James Stanbridge, regional manager at JTAG Technologies, explains how design tools and automatic boundary-scan (aka JTAG) test program generators can interface at a range of advanced levels.
Many engineers are now working with a host of automation tools that cover wide-ranging tasks such as FPGA design schematic entry, layout and increasingly board test development. As the trend continues towards smaller design teams, hardware engineers are looking more closely at ways to improve efficiency and speed time to market – in spite of increasing workloads. One way in which efficiency improvements can be made is by forging stronger links between EDAs and PCB test development toolsets.
Schematic entry (drawing) systems are used to draw circuits and also to create an interconnection table (netlist) that can be used by down-stream tools such as board layout systems and manufacturing and test tools. Boundary-scan test systems such as JTAG Technologies’ ProVision allow the import of many different netlist types, principally from schematics but also from down-stream systems such as board layout or CAM (Computer Aided Manufacturing) tools.
By analysing connectivity datain conjunction with component models (including the BSDL* test description models) it is possible to get an early indicator of fault coverage using JTAG/Boundary-scan. JTAG ProVision software for example includes a fault coverage analyser that provides two outputs listing a) predicted and b) actual fault coverage – depending on how far through the (test) development cycle you wish to go.
The predicated coverage for example is derived from only the basic raw inputs (Netlist(s), device models and BSDLs) and makes assumptions regarding I/O access to connectors and test-points. Actual coverage on the other hand is derived following an analysis of all PCB tests that have been created.
Importing full EDA data including component symbols into test tools offers a number of further advantages for the engineer responsible for PCB test. Professional-level test tools that can support a schematic viewer ‘plug-in’ module are able to overlay fault coverage data on to the schematics. By highlighting fault coverage differences using a colour coding system it is easy to get an ‘at a glance view’ of the PCB sectors that are being fully tested and those that may require further attention. The screenshot in figure 1 shows a PCB with 100% (all nodes) test coverage highlighted in white for example. Engineers then have the ability to set guarding values (fixed drive and sense points) on a circuit node from a schematic view which offers considerable benefits.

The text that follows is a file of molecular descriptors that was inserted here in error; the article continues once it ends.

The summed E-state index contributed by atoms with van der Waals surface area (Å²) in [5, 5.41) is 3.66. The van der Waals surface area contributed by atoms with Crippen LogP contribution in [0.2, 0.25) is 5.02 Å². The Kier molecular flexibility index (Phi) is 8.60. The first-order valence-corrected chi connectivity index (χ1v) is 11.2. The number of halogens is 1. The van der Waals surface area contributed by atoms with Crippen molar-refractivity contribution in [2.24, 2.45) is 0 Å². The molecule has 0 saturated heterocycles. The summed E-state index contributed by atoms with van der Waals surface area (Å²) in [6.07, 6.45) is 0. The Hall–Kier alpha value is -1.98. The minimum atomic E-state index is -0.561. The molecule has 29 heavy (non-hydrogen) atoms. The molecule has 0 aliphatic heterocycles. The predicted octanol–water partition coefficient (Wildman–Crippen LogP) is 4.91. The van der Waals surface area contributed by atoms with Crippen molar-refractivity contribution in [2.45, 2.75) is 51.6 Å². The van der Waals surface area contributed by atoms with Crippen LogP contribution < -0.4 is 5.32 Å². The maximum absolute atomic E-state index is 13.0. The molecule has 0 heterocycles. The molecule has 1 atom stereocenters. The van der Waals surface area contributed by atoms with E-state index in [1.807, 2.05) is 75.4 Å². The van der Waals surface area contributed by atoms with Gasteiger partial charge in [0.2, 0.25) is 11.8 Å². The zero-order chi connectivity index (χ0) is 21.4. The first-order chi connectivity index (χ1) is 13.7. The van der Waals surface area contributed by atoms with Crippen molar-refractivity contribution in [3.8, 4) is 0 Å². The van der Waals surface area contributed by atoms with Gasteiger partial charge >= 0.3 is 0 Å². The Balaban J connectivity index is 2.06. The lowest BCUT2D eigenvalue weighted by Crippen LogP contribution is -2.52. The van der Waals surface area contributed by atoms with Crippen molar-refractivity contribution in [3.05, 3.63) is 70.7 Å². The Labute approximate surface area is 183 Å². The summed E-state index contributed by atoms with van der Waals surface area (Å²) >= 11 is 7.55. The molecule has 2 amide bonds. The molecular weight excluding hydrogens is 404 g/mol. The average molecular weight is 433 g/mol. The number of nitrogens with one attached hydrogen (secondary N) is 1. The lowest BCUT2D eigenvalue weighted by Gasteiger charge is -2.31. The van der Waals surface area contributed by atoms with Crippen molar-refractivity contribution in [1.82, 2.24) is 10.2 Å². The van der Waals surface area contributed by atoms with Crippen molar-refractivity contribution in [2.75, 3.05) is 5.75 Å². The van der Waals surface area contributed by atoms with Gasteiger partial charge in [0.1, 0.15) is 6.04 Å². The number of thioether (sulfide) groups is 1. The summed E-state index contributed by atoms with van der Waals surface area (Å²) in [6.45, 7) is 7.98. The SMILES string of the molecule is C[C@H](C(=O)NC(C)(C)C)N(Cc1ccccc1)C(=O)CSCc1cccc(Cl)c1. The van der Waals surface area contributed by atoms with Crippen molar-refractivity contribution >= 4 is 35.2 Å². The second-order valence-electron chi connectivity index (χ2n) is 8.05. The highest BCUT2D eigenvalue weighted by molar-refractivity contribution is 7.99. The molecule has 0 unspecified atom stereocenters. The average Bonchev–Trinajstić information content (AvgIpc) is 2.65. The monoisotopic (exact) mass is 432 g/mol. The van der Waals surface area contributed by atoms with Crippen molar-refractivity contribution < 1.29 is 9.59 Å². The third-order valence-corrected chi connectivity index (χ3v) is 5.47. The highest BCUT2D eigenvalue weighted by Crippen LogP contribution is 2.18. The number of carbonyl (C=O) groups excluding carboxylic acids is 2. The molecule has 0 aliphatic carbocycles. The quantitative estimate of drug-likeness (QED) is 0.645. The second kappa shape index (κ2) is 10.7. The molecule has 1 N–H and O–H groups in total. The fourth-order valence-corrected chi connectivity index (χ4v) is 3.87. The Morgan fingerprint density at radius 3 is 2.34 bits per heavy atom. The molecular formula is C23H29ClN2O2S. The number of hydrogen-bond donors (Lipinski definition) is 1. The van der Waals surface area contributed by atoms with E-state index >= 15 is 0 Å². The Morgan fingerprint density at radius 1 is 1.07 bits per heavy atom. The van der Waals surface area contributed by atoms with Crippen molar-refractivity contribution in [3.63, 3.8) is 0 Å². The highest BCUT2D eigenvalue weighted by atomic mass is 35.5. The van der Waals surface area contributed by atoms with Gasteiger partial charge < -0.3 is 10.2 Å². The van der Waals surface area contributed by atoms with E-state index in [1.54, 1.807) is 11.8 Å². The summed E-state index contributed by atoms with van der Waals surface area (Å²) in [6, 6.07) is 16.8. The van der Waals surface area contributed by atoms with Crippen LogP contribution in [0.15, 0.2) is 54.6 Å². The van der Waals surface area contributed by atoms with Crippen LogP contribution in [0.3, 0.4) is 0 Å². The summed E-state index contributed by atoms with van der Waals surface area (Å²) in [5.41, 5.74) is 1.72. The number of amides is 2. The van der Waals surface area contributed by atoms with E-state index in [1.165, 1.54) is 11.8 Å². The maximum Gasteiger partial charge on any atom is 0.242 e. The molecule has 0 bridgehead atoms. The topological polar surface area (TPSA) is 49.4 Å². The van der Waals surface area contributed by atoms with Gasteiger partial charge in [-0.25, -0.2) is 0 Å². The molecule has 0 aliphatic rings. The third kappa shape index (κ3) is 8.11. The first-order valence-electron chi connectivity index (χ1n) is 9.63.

Interacting with board layouts
In addition to schematic views modern test tools can often also import board layout information in numerous formats, from the now ubiquitous ODB++ to proprietary formats from EDA tool vendors such as Cadence, Mentor, Zuken and Altium. In the boundary-scan domain, PCB tests that fail and are subsequently diagnosed as a net-level or pin-level fault, can be linked into the layout view and highlighted or zoomed-to (see figure 2). Individual layers can be stripped off as required and the PCB can even be viewed ‘flipped’ or from the underside to aid speedy diagnosis. What’s more fault analysis data can once again be overlaid onto the layout view.
Since its inception JTAG/boundary-scan has principally been associated with board-level testing. More recently however, JTAG test tool vendors have also seized upon additional features embedded within devices (ICs) that were not initially envisaged for testing. In microprocessors for example, the JTAG interface is often used to access not only the boundary-scan test register, but also internal registers included to exercise onchip debug (OCD) modes. Given access to the OCD features, engineers responsible for test can create more sophisticated tests using many more of the modules embedded within the microcontroller. A further example of the way in which design and test tools/technologies are now merging is in the use of JTAG access within the core of an FPGA. Most FPGA vendors now provide a resource (eg ‘megafunction’) that provides a bridge between the standard JTAG (IEEE 1149.1) TAP and the gate array fabric. Thus with some experience of the vendor design tools (Altera’s Quartus or Xilinx’s ISE for example) engineers responsible for test can construct specific test IP that can be triggered via the JTAG port.
In February 2013 JTAG Technologies extended this methodology by introducing a generic translator block that links the vendors JTAG <=> fabric bridge to standard embedded busses such as Wishbone, AMBA, Avalon and CoreConnect. In this way engineers can utilise standard IP blocks (e.g. DDR controllers, E-net MAC, CAN bus interfaces etc.) for test purposes by linking them back to the JTAG port.
In conclusion it is commonly found in smaller design teams and SMEs that the engineer responsible for test is also the hardware designer. In these circumstances it is not uncommon for this person to wish to ‘leverage’ their design skills and efforts for manufacturing test purposes. Test tool companies are now responding to this requirement and are providing many more features that allow the transfer of data and IP from design to test.
*BSDL = Boundary-Scan Description Language, a format that describes the test logic in ICs – see also IEEE Std 1149.1b